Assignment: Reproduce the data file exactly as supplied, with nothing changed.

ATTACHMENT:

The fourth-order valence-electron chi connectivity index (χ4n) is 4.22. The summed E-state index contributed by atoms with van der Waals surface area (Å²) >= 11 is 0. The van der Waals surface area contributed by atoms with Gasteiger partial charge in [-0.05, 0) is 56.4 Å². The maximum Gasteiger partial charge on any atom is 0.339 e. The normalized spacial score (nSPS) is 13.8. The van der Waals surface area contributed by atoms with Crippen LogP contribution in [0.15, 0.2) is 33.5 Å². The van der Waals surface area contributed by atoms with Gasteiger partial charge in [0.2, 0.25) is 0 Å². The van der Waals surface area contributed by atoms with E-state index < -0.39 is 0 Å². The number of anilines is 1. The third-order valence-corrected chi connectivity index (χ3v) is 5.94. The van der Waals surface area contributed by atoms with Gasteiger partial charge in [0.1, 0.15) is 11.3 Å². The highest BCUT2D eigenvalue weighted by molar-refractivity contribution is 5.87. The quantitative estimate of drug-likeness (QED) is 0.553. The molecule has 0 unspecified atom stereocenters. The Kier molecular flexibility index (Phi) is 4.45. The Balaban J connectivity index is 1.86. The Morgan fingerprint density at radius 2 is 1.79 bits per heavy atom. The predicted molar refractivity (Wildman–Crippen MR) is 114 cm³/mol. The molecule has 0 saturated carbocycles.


The fourth-order valence-electron chi connectivity index (χ4n) is 4.22. The summed E-state index contributed by atoms with van der Waals surface area (Å²) >= 11 is 0. The van der Waals surface area contributed by atoms with Gasteiger partial charge in [-0.05, 0) is 56.4 Å². The maximum Gasteiger partial charge on any atom is 0.339 e. The normalized spacial score (nSPS) is 13.8. The van der Waals surface area contributed by atoms with Crippen LogP contribution in [0.15, 0.2) is 33.5 Å². The van der Waals surface area contributed by atoms with Gasteiger partial charge in [0.2, 0.25) is 0 Å². The van der Waals surface area contributed by atoms with E-state index < -0.39 is 0 Å². The number of anilines is 1. The third-order valence-corrected chi connectivity index (χ3v) is 5.94. The van der Waals surface area contributed by atoms with Gasteiger partial charge in [0.1, 0.15) is 11.3 Å². The highest BCUT2D eigenvalue weighted by molar-refractivity contribution is 5.87. The quantitative estimate of drug-likeness (QED) is 0.553. The molecule has 0 unspecified atom stereocenters. The Kier molecular flexibility index (Phi) is 4.45. The Balaban J connectivity index is 1.86. The Morgan fingerprint density at radius 2 is 1.79 bits per heavy atom. The predicted molar refractivity (Wildman–Crippen MR) is 114 cm³/mol. The molecule has 0 saturated carbocycles.